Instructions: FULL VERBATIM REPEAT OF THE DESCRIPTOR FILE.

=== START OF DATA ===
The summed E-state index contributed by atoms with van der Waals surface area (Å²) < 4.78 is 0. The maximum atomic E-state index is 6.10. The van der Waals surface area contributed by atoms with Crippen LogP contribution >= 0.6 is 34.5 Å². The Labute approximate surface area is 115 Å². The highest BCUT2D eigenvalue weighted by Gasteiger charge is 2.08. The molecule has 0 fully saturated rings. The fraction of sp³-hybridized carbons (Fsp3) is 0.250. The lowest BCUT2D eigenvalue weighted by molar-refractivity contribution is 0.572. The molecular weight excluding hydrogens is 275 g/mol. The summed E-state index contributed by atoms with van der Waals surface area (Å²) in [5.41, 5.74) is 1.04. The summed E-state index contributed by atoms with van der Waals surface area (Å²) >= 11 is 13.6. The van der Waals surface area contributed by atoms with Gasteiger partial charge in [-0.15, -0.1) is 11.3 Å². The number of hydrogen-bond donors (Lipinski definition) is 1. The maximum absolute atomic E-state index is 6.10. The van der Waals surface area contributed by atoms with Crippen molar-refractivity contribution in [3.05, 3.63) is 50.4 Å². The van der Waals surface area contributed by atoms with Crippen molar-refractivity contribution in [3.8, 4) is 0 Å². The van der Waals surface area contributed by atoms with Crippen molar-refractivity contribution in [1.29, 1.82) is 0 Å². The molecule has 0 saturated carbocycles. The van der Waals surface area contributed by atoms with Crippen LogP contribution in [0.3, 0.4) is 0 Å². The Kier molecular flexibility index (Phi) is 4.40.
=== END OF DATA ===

The summed E-state index contributed by atoms with van der Waals surface area (Å²) < 4.78 is 0. The maximum atomic E-state index is 6.10. The van der Waals surface area contributed by atoms with Crippen LogP contribution >= 0.6 is 34.5 Å². The Labute approximate surface area is 115 Å². The highest BCUT2D eigenvalue weighted by Gasteiger charge is 2.08. The molecule has 0 fully saturated rings. The fraction of sp³-hybridized carbons (Fsp3) is 0.250. The lowest BCUT2D eigenvalue weighted by molar-refractivity contribution is 0.572. The molecular weight excluding hydrogens is 275 g/mol. The summed E-state index contributed by atoms with van der Waals surface area (Å²) in [5.41, 5.74) is 1.04. The summed E-state index contributed by atoms with van der Waals surface area (Å²) >= 11 is 13.6. The van der Waals surface area contributed by atoms with Gasteiger partial charge in [-0.15, -0.1) is 11.3 Å². The number of hydrogen-bond donors (Lipinski definition) is 1. The maximum absolute atomic E-state index is 6.10. The van der Waals surface area contributed by atoms with Crippen molar-refractivity contribution in [3.05, 3.63) is 50.4 Å². The van der Waals surface area contributed by atoms with Crippen molar-refractivity contribution in [3.8, 4) is 0 Å². The van der Waals surface area contributed by atoms with Crippen molar-refractivity contribution in [1.29, 1.82) is 0 Å². The molecule has 0 saturated carbocycles. The van der Waals surface area contributed by atoms with Crippen LogP contribution in [0.3, 0.4) is 0 Å². The Kier molecular flexibility index (Phi) is 4.40.